06 December 2008
A couple of days ago, they were showing Munich on HBO. Coming so close after the Mumbai attacks, a lot of the anger seemed familiar.
But this post is not about Munich or Mumbai, there's only so much you can discuss hate. Munich just reminded me of Eric Bana's other movie I recently watched: Romulus, My Father.
The movie explores the relationship between a father and son very intimately. It has speaking silences and spaces (something that I loved very much): the director, Richard Roxburgh, doesn't see the need for dialogue or narrative in some of the strongest moments of the movie. The movie had potential to be a very melodramatic one, yet it shies away from the overt expressions of melodrama.
This is perhaps Eric Bana's best performance till date. There is a natural, quiet way about him that suits this movie well. Kodi Smit-McPhee, Bana's son in the movie, is very lovable and shows very sensitive acting. There's a lot of joy in the movie, thanks to Kodi, despite the sadness that runs through it.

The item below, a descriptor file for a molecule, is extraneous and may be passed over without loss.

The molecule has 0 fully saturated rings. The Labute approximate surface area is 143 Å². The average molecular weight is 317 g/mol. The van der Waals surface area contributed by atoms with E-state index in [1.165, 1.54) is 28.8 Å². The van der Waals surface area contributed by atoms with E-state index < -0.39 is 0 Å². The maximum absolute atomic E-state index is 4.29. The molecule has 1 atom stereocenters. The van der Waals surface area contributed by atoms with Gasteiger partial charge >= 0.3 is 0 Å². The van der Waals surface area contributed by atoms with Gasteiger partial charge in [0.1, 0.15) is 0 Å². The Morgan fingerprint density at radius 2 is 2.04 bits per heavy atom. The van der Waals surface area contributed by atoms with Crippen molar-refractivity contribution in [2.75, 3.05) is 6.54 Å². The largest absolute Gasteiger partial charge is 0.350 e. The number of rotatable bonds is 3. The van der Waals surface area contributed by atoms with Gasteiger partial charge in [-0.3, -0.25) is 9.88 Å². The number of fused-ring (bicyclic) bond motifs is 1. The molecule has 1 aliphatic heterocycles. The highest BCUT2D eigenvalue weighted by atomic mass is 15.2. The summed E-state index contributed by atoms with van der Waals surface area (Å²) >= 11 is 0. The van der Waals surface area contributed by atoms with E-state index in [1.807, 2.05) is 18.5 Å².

The movie is based on Raimond Gaita's memoir. Gaita grew up in rural Australia through his mother's painful absences and unstable behaviour and his father's resilience.
I would love to watch this movie again for its silences and the gaunt Australian landscape.